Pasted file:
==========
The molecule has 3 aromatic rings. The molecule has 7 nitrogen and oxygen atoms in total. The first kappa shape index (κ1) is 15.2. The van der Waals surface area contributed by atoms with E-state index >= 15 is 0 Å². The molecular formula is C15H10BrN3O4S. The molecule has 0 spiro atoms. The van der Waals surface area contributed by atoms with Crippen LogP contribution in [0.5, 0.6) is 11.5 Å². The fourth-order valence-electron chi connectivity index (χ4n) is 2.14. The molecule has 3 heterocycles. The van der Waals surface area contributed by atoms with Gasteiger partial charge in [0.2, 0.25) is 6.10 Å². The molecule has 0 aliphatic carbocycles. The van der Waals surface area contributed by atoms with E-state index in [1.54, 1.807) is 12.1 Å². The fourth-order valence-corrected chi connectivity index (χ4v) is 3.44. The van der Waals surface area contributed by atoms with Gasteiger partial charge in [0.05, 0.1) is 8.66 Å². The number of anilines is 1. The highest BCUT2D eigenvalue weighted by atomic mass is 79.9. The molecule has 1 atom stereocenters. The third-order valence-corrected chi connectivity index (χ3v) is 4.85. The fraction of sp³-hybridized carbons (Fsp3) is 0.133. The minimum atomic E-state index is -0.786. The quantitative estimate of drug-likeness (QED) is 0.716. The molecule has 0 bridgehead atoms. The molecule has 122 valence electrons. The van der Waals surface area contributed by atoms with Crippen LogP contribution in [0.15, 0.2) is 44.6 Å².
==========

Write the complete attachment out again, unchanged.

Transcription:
The molecule has 3 aromatic rings. The molecule has 7 nitrogen and oxygen atoms in total. The first kappa shape index (κ1) is 15.2. The van der Waals surface area contributed by atoms with E-state index >= 15 is 0 Å². The molecular formula is C15H10BrN3O4S. The molecule has 0 spiro atoms. The van der Waals surface area contributed by atoms with Crippen LogP contribution in [0.5, 0.6) is 11.5 Å². The fourth-order valence-electron chi connectivity index (χ4n) is 2.14. The molecule has 3 heterocycles. The van der Waals surface area contributed by atoms with Gasteiger partial charge in [0.2, 0.25) is 6.10 Å². The molecule has 0 aliphatic carbocycles. The van der Waals surface area contributed by atoms with E-state index in [1.54, 1.807) is 12.1 Å². The fourth-order valence-corrected chi connectivity index (χ4v) is 3.44. The van der Waals surface area contributed by atoms with Gasteiger partial charge in [0.05, 0.1) is 8.66 Å². The number of anilines is 1. The highest BCUT2D eigenvalue weighted by atomic mass is 79.9. The molecule has 1 atom stereocenters. The third-order valence-corrected chi connectivity index (χ3v) is 4.85. The fraction of sp³-hybridized carbons (Fsp3) is 0.133. The minimum atomic E-state index is -0.786. The quantitative estimate of drug-likeness (QED) is 0.716. The molecule has 0 bridgehead atoms. The molecule has 122 valence electrons. The van der Waals surface area contributed by atoms with Crippen LogP contribution in [0.15, 0.2) is 44.6 Å².